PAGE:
December 8, 2013

Bill Nemitz: A convenient truth about global warming dawns on LePage

Maine’s governor gets religion about global warming.

Ahoy, Governor LePage!

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Gov. Paul LePage

File photo

Not sure if you can hear me over the wind and the waves, but I can’t let another day pass without congratulating you on that epiphany you had last week before a crowd of transportation industry types:

You finally believe in global warming!

What’s more, now that you’re an ocean-is-more-than-half-full kind of guy, you’ve gone from denying that the Earth’s climate is rapidly changing to embracing it as the second coming for Maine’s frozen economy.

“Everybody looks at the negative effects of global warming, but with the ice melting, the Northern Pass has opened up – the new sea traffic is going across the north,” you told the Maine Transportation Conference on Wednesday. “So maybe, instead of being at the end of the pipeline, we’re now at the beginning of a new pipeline.”

No argument there, Big Guy. The more those Arctic waters stay open, the more Maine’s deep-water ports stand to benefit as jumping-off points for an endless parade of not-so-slow boats to China.

But about this climate change thing. For those of us Mainers who don’t happen to be longshoremen, it’s a wee bit more complicated than a rising tide lifting all supertankers.

What’s that? Stop raining on your Greenhouse Gas Parade?

Believe me, Governor, I take no pleasure in suggesting that rising temperatures will do far more than just unlock frozen sea lanes. The more the planet warms up, the more prepared Maine needs to be for all kinds of potential calamities – from our seafood industry (“Hey, where’s the shrimp?”) to our forests (“Damn you, hemlock woolly adelgid!”) to our tourism industry (“Let’s go mudmobiling!”) to our very transportation infrastructure (“Bridge out – you can’t get there from here.”)

And let’s face it, Governor, prepared Maine is not. At least when you compare our climate-change readiness to, say, our neighbors over in Vermont.

Now I suspect that you’re probably not a big fan of Vermont Gov. Peter Shumlin, seeing as he’s the Democrat who trounced your Republican buddy Randy Brock, 58-to-38 percent, even after you went over there to campaign on Brock’s behalf back in 2012.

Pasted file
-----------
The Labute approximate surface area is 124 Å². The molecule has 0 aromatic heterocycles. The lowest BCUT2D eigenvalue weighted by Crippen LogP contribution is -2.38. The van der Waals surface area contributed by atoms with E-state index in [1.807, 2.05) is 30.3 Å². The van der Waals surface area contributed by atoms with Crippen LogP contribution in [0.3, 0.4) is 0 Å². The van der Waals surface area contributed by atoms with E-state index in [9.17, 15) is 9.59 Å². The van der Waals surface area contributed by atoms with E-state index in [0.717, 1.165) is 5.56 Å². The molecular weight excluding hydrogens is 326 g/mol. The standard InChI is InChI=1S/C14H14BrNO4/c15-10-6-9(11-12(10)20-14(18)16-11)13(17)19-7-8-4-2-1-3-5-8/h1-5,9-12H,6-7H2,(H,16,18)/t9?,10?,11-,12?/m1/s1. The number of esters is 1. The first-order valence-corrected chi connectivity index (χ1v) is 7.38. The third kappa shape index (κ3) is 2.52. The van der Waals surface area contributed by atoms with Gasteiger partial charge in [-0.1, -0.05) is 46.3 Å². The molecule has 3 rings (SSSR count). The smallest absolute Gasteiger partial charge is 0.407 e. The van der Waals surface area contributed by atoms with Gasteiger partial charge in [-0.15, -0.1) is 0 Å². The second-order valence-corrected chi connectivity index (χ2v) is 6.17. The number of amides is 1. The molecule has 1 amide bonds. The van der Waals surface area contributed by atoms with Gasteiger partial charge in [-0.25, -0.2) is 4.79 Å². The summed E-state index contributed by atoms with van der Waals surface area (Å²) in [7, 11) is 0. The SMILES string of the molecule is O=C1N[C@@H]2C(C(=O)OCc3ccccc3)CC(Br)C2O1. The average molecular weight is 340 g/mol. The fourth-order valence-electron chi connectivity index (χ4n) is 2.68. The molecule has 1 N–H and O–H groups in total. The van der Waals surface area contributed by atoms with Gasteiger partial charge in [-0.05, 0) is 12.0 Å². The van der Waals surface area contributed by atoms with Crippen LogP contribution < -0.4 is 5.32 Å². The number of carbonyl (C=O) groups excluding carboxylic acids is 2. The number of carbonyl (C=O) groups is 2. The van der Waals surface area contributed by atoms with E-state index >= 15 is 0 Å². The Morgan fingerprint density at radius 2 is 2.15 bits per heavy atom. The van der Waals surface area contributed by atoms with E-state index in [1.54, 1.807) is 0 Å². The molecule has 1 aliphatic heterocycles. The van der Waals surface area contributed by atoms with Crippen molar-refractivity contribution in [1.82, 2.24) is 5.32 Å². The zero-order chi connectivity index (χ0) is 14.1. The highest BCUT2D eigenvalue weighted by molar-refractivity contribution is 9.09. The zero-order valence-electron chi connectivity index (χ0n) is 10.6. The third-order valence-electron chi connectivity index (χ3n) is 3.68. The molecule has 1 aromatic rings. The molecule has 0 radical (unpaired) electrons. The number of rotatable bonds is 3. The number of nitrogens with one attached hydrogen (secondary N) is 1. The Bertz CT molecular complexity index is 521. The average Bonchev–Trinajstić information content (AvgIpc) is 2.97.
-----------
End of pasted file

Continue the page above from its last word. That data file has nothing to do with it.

But I’ve got to tell you, Governor, this Shumlin guy is way out in front of you when it comes to recognizing global warming for the game changer it already is.

“I believe that climate change is the most important overall priority that we face as living beings,” Shumlin says in a short video clip atop his state’s “Climate Change Team” website. “We have to get off our addiction to oil as quickly as possible and if we fail to do so, we will leave our children and grandchildren a legacy that is unspeakably horrid.”

Thus Shumlin has created a Climate Change Cabinet of senior state officials charged with “providing comprehensive leadership by coordinating climate change efforts, including the reduction of greenhouse gas emissions and reliance on fossil fuels, providing outreach and education as well as implementing climate change adaptation efforts across all state agencies and departments.”

Vermont also has a 10-member Climate Change Team composed of various state agency officials who study everything from “carbon sinks” (healthy, managed forests that absorb excess carbon dioxide from the Green Mountain State’s atmosphere) to a massive, flood-proof, steam-heating system now being built beneath the state capital of Montpelier that will run on wood chips (as opposed to oil) and provide heat and hot water to an array of public and private buildings.

Then there’s the Resilient Vermont Project, born out of the thrashing the state took from the remnants of Hurricane Irene in 2011. The project includes a “Resilient Community Scorecard” by which Vermont municipalities can assess how prepared they will be when (as opposed to if) the next super-storm descends on their state.

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